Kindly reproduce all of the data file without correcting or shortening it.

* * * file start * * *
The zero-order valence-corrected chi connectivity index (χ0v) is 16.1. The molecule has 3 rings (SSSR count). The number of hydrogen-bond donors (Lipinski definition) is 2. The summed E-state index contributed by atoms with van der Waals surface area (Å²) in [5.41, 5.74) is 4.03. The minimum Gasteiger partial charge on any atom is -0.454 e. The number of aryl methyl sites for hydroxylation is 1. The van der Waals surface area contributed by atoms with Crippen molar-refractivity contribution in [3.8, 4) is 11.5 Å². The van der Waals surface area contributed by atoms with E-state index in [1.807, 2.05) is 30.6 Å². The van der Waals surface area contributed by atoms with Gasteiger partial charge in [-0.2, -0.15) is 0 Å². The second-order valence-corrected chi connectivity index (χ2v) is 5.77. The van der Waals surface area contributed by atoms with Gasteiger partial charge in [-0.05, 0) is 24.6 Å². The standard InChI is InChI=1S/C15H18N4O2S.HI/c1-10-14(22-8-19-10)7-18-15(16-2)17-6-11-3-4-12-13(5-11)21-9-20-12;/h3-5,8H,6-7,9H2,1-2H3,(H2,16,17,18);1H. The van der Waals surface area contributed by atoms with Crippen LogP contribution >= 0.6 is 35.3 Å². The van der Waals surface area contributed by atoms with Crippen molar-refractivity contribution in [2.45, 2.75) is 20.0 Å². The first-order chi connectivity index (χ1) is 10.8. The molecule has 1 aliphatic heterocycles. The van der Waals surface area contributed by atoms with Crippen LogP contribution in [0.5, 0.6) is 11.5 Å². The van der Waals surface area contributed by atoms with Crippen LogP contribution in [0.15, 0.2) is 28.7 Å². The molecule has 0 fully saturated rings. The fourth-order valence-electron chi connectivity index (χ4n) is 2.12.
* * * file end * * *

The zero-order valence-corrected chi connectivity index (χ0v) is 16.1. The molecule has 3 rings (SSSR count). The number of hydrogen-bond donors (Lipinski definition) is 2. The summed E-state index contributed by atoms with van der Waals surface area (Å²) in [5.41, 5.74) is 4.03. The minimum Gasteiger partial charge on any atom is -0.454 e. The number of aryl methyl sites for hydroxylation is 1. The van der Waals surface area contributed by atoms with Crippen molar-refractivity contribution in [3.8, 4) is 11.5 Å². The van der Waals surface area contributed by atoms with E-state index in [1.807, 2.05) is 30.6 Å². The van der Waals surface area contributed by atoms with Gasteiger partial charge in [-0.2, -0.15) is 0 Å². The second-order valence-corrected chi connectivity index (χ2v) is 5.77. The van der Waals surface area contributed by atoms with Gasteiger partial charge in [-0.05, 0) is 24.6 Å². The standard InChI is InChI=1S/C15H18N4O2S.HI/c1-10-14(22-8-19-10)7-18-15(16-2)17-6-11-3-4-12-13(5-11)21-9-20-12;/h3-5,8H,6-7,9H2,1-2H3,(H2,16,17,18);1H. The van der Waals surface area contributed by atoms with Crippen LogP contribution >= 0.6 is 35.3 Å². The van der Waals surface area contributed by atoms with Crippen molar-refractivity contribution in [2.45, 2.75) is 20.0 Å². The first-order chi connectivity index (χ1) is 10.8. The molecule has 1 aliphatic heterocycles. The van der Waals surface area contributed by atoms with Crippen LogP contribution in [0.5, 0.6) is 11.5 Å². The van der Waals surface area contributed by atoms with Crippen LogP contribution in [0.15, 0.2) is 28.7 Å². The molecule has 0 fully saturated rings. The fourth-order valence-electron chi connectivity index (χ4n) is 2.12.